You cannot achieve this exact ratio by simple means. You can approximate it, however:
    • Remove the upper 100 kΩ resistor by a short circuit.
    • Change the lower 10 kΩ resistor to 5 kΩ (use 2 × 10 kΩ in parallel or use 4.7 kΩ, good enough)
    • Change the gain of IC1a from 1×to 2× by adding two resistors in the feedback as shown e.g. here. The value of the 2 additional resistors is not important. both shall have the same vale in the range 1 kΩ to 10 kΩ, whatever you have in your parts bin.
    • Mechanically limit the potentiometer to move from the left side (lower pin in the diagram) to left side + 90 °.
    Using 4.7 k will give you these divider ratios:
    0.1 × V+ in the lower position
    0.72 × V+ in the upper position.
    You can tweak (fine tune) these values by changing the gain f the opamp IC1a from 2 to another (lower) value. Do this by changing the resistor values in the feedback circuit according to the equations given in the link I providd above.
     
  11. VenomBallistics

    VenomBallistics

    285
    57
    Aug 30, 2018
  12. Rockgirl

    Rockgirl

    8
    0
    Aug 26, 2021
    Hi, I would like to try this. Would it be possible for you to show (draw) how this is done for example in this picture you added?
    I’m a girl and this isn’t my strongest skill, not yet at least :) I'm afraid if I destroy this controller by doing wrong :( I want to be sure what I do. I know how to solder and I know some basic stuff about electronics but I’m not sure about this.
     

    Attached Files:

  13. Harald Kapp

    Harald Kapp Moderator Moderator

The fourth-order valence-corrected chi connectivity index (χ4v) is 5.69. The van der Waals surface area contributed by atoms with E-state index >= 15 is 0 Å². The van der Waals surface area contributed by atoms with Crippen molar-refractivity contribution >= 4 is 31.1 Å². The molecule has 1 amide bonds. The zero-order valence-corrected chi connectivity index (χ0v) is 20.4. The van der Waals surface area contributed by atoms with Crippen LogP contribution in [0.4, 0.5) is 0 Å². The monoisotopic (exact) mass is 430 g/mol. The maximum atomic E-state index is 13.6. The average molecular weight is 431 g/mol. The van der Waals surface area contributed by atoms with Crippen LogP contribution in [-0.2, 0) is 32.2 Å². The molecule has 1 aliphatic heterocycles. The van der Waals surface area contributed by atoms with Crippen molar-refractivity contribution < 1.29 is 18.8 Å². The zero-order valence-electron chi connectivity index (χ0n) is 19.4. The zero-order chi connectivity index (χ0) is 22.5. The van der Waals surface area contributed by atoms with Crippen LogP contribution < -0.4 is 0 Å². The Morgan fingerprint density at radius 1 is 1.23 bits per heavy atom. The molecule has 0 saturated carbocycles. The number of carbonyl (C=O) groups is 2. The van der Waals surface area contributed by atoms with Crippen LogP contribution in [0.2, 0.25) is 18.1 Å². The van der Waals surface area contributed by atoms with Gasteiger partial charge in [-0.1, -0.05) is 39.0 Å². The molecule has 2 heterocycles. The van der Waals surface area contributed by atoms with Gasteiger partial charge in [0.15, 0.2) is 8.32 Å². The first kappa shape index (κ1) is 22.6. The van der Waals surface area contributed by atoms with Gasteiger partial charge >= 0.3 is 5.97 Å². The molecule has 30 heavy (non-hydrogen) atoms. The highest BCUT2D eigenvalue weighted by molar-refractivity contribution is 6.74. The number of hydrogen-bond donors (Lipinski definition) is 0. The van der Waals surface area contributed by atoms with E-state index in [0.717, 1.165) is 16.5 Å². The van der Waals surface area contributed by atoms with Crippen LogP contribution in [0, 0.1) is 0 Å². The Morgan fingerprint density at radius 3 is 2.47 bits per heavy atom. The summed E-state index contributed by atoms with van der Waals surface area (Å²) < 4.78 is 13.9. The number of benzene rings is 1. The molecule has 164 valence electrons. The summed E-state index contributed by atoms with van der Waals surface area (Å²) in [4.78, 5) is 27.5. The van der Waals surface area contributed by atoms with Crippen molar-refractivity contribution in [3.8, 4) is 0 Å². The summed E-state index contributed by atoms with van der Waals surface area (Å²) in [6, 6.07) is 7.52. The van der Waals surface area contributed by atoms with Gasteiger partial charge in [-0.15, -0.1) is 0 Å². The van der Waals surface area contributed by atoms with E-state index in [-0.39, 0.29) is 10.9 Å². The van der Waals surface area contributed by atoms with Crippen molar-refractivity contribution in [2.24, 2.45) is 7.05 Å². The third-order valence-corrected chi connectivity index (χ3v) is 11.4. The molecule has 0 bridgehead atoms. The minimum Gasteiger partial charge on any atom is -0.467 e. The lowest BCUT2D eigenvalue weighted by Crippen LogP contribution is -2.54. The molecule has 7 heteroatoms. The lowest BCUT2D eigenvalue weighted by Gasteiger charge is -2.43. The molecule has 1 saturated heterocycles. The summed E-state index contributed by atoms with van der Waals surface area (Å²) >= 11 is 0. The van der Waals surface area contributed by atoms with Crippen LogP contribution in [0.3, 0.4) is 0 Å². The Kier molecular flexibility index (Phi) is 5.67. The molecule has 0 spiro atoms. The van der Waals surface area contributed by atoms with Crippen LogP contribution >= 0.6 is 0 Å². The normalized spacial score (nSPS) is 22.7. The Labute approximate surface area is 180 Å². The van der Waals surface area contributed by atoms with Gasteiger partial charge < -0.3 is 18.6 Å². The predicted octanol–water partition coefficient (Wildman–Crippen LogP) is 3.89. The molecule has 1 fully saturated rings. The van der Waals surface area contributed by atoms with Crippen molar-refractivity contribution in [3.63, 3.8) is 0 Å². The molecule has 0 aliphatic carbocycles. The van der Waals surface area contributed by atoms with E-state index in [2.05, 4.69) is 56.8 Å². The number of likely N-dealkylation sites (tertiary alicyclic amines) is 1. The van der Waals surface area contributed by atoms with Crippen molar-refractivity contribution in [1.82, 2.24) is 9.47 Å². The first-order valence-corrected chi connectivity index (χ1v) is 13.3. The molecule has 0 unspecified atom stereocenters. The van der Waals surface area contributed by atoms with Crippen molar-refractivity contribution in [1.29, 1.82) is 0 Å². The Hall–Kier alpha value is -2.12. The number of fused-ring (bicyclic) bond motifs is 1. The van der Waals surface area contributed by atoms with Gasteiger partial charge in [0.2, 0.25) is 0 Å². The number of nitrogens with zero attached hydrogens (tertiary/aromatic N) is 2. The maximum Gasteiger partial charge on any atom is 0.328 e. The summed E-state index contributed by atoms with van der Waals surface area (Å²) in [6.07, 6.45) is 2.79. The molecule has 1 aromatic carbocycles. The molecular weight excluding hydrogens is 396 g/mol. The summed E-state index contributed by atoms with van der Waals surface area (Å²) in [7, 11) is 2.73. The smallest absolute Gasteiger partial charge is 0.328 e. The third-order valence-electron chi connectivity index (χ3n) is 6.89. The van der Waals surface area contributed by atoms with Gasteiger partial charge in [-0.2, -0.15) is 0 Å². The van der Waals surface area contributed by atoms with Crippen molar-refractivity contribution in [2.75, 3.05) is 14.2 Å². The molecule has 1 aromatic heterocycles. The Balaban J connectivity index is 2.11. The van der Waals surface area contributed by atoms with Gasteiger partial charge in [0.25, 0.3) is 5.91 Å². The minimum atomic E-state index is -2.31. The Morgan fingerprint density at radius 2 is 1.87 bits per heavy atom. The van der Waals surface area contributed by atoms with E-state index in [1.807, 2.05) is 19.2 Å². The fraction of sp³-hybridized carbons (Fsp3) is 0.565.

11,702
    2,717
    Nov 17, 2011
    Here you go:
    upload_2021-8-28_14-43-13.png
     
  14. Rockgirl

    Rockgirl

    8
    0
    Aug 26, 2021
    Okay, I'll try this tomorrow. I still have to ask if I understood correctly, so can I add those new two resistors to something between 1k -10k? Thanks :)
     
  15. Rockgirl

    Rockgirl

    8
    0
    Aug 26, 2021
    The solution was found closer than I could imagine. I found an old joystick potentiometer. It looks bigger compared to other potentiometer. I check those multimeter and I get 110k ohms. This potentiometer work those angle which I want. But why do these pots work differently? Are joystick pots some way different?

    Another issue related to this bi-directional control. Is it a feature of this control that it does not start running the engine completely at zero? When I rotate the potentimeter the motor starts to buzz at the beginning and then it suddenly starts to rotate. I don’t mean it starts rotating at full, but about 3-4 volts. Why doesn't the motor run in the 1-3v range?
    No matter which potentiometer is used for this, the potentiometer will not affect this. I would like this to work in the same way when I give power to the motor power supply unit, when I start from zero and add volts the motor starts a little quietly spinning up to 1 volts.
     
Ask a Question
Want to reply to this thread or ask your own question?
You'll need to choose a username for the site, which only take a couple of moments (here). After that, you can post your question and our members will help you out.
Electronics Point Logo
Continue to site
Quote of the day

-